Authentic German Cabbage Soup
When we lived in Maple Valley, Washington (a sleepy little suburb of Seattle more towards the mountain – Mt. Rainier, that is), our next door neighbors turned us on to the best German restaurant located in Black Diamond. It was down the road and around the bend, so to speak.
Europa was the name, and the food was as authentic as the decor. The best we’ve had. Take a look ~
The fire was always ablaze since the weather is always, shall we say, “not dry.” A cup of soup was always in order as the first course, and among our very favorites was their cabbage soup. The broth could heal.
German Cabbage Soup
It always came with a little, hard roll that you could dip in the broth and soak it up with. Oh boy, that was our favorite part-I can taste it now.
After we moved back to Texas, we missed their wonderful food, and I tried many times to come close to their soup recipe. Finally, just last night, the stars aligned, the moon took over, and as a cosmic force guided my hands and taste buds in yet another try at making a close recipe of our favorite, heartwarming soup.
Now is the time to share it with my friends. Here’s the recipe (as well as other German recipes I love for a complete German dinner). The soup is “healing” and truly magical.
The soup key ingredients:
The only hint I got from the German cook at Europa when I asked for the recipe was that it contained pork broth. That was only when I asked her specifically if the broth was pork. She shook her head “yes,” but somehow I felt she would have agreed with any guess I made to keep her German secret only in the family or maybe just in her head forever. I can’t imagine the ingredients written down anywhere. So I knew I was on my own. It’s happened before, and it will happen again.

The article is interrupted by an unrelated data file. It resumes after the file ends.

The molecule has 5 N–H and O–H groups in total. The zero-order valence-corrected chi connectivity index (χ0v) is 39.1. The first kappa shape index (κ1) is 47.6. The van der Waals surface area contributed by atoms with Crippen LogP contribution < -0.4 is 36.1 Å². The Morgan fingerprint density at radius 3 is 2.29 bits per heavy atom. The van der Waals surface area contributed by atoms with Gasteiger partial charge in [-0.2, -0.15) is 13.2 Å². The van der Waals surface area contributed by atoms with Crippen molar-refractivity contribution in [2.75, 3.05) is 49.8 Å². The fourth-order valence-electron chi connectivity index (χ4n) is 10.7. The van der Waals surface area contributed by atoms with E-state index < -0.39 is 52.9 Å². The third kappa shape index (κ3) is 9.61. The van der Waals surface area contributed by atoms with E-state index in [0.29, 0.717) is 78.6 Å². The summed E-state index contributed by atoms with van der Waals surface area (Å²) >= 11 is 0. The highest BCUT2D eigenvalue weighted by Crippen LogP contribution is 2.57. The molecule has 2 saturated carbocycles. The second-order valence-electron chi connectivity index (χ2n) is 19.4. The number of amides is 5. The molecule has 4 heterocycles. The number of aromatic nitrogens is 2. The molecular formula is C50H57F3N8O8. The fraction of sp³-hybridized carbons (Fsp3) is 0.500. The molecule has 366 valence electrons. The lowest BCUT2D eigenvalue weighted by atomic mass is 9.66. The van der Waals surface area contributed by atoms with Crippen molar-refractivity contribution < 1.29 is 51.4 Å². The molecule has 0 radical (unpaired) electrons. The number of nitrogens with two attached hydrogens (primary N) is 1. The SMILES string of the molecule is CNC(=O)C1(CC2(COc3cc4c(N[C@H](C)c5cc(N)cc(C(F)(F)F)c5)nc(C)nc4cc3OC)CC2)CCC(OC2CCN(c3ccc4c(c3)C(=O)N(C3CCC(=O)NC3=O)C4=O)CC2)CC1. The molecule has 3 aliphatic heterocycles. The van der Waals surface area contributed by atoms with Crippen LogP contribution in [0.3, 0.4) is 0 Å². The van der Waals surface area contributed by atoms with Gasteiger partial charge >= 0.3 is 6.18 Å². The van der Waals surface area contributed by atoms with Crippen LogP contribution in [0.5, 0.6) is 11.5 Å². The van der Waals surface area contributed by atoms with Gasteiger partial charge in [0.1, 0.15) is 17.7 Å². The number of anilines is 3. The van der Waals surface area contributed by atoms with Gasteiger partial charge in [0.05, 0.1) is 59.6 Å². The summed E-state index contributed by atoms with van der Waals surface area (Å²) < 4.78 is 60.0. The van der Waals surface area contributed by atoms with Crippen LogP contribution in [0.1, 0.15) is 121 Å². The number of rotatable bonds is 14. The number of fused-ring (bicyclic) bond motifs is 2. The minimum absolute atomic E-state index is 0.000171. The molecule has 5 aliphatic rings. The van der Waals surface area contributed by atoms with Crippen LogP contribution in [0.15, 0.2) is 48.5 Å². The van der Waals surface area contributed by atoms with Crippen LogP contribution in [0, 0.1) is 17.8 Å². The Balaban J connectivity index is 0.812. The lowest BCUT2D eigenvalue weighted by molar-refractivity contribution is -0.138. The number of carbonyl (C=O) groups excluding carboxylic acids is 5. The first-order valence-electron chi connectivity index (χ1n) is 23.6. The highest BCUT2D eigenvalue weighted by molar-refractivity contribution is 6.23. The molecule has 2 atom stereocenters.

My mission in life seems to always try to figure out what’s in a great recipe when the actual recipe is not given or never found.
Here is a gallery of some of their other dishes-stuffed cabbage, spaetzle, German ale, schnitzel with German potato salad, dumplings, brats, red cabbage, sauerkraut and lemon cake.
Feel free to experiment with my recipes. I used this type of bouquet garni that I buy in a bottle already in cheesecloth and tied up. Right before I add the heavy cream, I fish it out with a spoon and remove it. Sometimes I just substitute rosemary or thyme, and sometimes I only use the Italian seasoning.
- 2 Tablespoons olive oil
- 1 thick slice smoked salt pork (or smoked ham hocks or smoked ham)
- 1 medium onion, diced
- 1 Tablespoon garlic, minced
- 1 package beef kielbasa, sliced or cubed
- salt and black pepper to taste (I like lots of freshly ground black pepper)
- 1 bouquet garni (I buy premade dried herbs in cheesecloth and tied)-usually contains dried thyme, bay, parsley, etc.
- 1-2 teaspoons dried Italian seasoning
- some celery seed
- 32 ounce container chicken broth
- 1 Tablespoon light brown sugar
- 1/2 head cabbage, cored and roughly chopped into 2-inch pieces (whole cabbage if small)
- 2 large carrots, peeled and cubed or sliced
- 10-12 small baby potatoes, cooked unpeeled
- 1 cooked pork chop (I had leftover and cubed, but you can omit or substitute any other cooked meat)-optional
- 1/3 cup heavy cream
- In a large saucepan over medium high heat, add olive oil, salt pork, onion, garlic and kielbasa. Stir and cook 5 minutes. Add salt, pepper, bouquet garni, celery seed and Italian seasoning.
- Pour in chicken broth and add brown sugar, carrots, potatoes and pork chop.
- Bring to a boil, reduce heat to medium low, cover and cook for 1 hour.
- Right before serving, add heavy cream and stir.
- Add whatever vegetables you'd like and omit potatoes if you'd like also. Very flexible, but the broth is the key, so be sure and add the smoked meats.